Last updated: Sunday, 16. July 2017 16:16 UTC   Local time GMT +2

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The James Clark Ross is now on the outer limits of the normal communications satellite.  I may,  from time to time,  be able to update this page with the Daily Position Report,  below.  There will be no menu or photographs until the ship is back inside the satellite footprint.  I also hope that the ship's track will continue to work.

Sunday has been a bit of a mixed bag.  When I got up this morning the cloud was low to the sea and it was raining.  I was told it had been raining all night and it was miserable.  For those that were working out on deck it would have been wet and cold,  not a good combination really.  By the time I had enjoyed my breakfast the rain had stopped and it was just foggy and miserable.  This started to burn off during the morning and this afternoon as I write the update it is a dingle day with a clear blue sky and sunshine,  little wind and a nice calm sea.  Overnight the wind had risen to almost 30kts,  so it has really perked up very nicely.

The JCR is now at the most south-easterly point and from here will steadily head north (according to the last plan I saw) and things should start to get really exciting as we head towards the Arctic pack ice.

Before the glider can be launched it is crucial that the buoyancy is correct for the water in which it is going to be deployed.  This is achieved with the aid of a large paddling pool,  erected out on the Aft Deck,  and filled with sea water.  The glider is very carefully placed in the pool and then the science team make adjustments until everything is as it should be.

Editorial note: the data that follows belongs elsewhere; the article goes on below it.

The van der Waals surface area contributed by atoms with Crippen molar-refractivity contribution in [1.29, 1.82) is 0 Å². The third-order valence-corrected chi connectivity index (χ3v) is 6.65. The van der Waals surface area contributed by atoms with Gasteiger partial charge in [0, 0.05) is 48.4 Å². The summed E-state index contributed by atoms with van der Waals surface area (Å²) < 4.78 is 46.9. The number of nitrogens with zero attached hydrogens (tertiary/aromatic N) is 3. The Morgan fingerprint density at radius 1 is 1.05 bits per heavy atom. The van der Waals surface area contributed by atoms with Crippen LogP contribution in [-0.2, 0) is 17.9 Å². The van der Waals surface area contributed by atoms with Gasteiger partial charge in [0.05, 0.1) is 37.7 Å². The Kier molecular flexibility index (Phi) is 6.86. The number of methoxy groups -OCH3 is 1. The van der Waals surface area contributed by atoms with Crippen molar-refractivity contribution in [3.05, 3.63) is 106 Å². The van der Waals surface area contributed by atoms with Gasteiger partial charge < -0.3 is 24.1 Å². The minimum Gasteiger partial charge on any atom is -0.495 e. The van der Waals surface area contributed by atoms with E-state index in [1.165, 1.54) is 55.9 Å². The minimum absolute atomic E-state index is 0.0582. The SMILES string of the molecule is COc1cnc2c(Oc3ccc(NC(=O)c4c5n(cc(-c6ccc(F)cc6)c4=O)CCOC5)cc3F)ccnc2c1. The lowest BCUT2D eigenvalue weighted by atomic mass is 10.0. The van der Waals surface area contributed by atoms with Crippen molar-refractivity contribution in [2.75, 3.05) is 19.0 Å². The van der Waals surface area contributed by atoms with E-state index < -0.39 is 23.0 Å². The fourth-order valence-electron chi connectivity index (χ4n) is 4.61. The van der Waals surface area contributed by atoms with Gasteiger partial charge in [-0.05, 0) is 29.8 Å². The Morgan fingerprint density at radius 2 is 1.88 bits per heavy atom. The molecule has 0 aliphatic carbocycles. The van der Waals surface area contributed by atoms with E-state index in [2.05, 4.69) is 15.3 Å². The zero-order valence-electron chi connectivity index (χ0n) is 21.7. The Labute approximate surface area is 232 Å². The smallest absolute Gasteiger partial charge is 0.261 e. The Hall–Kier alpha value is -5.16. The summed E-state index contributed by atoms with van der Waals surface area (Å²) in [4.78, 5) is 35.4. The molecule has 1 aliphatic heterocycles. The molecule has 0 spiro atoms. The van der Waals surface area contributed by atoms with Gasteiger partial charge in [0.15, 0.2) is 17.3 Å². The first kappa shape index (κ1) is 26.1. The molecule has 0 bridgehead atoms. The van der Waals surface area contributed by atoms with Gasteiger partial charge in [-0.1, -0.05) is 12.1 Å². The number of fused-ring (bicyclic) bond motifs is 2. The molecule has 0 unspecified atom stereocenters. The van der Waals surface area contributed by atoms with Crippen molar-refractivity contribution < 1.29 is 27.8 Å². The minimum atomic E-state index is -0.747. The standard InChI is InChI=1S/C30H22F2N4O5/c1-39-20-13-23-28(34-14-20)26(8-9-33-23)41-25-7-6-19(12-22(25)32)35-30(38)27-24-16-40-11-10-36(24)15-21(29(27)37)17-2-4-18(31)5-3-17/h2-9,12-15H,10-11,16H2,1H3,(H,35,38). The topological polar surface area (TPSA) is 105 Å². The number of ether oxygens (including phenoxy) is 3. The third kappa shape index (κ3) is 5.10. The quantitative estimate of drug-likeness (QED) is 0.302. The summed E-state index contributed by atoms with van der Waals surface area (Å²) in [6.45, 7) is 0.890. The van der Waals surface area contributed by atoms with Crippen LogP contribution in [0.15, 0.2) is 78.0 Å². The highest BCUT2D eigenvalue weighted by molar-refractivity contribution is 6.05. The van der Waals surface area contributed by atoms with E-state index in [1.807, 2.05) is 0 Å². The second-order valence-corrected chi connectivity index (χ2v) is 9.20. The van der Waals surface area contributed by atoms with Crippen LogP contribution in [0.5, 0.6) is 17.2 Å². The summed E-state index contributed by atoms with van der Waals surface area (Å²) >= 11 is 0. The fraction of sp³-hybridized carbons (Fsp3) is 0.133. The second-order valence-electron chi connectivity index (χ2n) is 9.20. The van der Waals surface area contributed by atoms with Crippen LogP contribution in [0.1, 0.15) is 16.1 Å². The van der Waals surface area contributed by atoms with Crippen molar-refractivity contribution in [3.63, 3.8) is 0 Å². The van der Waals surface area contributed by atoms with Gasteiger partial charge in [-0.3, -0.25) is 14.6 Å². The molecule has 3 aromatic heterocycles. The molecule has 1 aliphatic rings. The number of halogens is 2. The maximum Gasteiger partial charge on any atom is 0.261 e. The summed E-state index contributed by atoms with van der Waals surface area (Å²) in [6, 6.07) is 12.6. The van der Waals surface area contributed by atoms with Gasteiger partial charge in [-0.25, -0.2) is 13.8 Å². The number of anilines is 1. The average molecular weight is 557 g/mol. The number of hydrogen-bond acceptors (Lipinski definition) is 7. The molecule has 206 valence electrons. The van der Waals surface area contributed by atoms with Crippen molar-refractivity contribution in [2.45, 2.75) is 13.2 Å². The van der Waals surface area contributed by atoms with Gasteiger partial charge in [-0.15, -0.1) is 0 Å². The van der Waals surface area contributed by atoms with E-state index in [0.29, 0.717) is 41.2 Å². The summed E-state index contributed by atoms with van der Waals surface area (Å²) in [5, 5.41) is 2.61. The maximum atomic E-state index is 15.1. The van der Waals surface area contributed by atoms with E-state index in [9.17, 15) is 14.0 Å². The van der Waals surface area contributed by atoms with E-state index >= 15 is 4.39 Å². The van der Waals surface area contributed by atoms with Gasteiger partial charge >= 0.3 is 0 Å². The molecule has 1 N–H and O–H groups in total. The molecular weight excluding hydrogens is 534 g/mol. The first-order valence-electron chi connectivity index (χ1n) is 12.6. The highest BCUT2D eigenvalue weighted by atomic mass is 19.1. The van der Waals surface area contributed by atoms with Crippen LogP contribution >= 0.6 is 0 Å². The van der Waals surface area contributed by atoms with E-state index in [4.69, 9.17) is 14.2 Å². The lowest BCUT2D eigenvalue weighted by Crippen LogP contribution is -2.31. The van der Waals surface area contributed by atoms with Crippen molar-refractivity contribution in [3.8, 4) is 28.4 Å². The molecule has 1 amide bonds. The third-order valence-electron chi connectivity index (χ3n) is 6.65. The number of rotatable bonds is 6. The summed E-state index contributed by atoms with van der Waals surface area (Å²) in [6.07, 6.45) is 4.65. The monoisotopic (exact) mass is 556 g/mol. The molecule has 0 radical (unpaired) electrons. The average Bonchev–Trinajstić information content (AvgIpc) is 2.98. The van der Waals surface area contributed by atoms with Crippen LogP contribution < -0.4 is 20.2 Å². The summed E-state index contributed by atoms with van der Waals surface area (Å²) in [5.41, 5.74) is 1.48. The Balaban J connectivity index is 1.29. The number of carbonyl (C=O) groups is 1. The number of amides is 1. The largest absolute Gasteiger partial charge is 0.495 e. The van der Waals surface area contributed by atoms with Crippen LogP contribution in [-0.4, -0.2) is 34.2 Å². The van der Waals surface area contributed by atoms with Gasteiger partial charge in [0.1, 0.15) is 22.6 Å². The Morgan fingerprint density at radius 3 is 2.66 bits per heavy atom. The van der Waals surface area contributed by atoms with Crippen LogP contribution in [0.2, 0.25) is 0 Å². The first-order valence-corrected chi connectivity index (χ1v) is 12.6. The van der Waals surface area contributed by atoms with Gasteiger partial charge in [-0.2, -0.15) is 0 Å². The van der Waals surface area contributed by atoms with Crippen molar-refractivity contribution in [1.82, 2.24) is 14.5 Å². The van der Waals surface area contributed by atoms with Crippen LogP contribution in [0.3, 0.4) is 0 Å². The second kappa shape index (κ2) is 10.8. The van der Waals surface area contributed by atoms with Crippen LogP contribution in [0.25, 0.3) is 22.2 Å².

I did think that our communications satellite would not be working by now but have been very impressed that with an elevation of 0.8 to the horizon,  we do from time to time get a brief burst of data,  perhaps lasting only one or at most two minutes.  I am able to see when these events occur and so if ready at the right moment can upload small files.  This is how this update page will appear on the Internet later today.

The little bird that spent time with us yesterday has been identified as a red knot.  I think that it has left us as I have not seen it around at all today.  There has been a bit of bother with the seagulls today.  These birds seem to enjoy perching on various parts of the ship and at one point were sat on a couple of our GPS antennas,  which then resulted in poor data from the receivers and alarms on the Bridge.  As the antennas are located at the top of the Main Mast,  this did not prove to be very helpful and all we can hope is that they squabble a lot and keep moving away.

Previous updates from this trip  The archive only goes to 13th July.  Once back in range of comms I will update any days that have interesting data.

 

Mike Gloistein
gm0hcq @ gm0hcq.com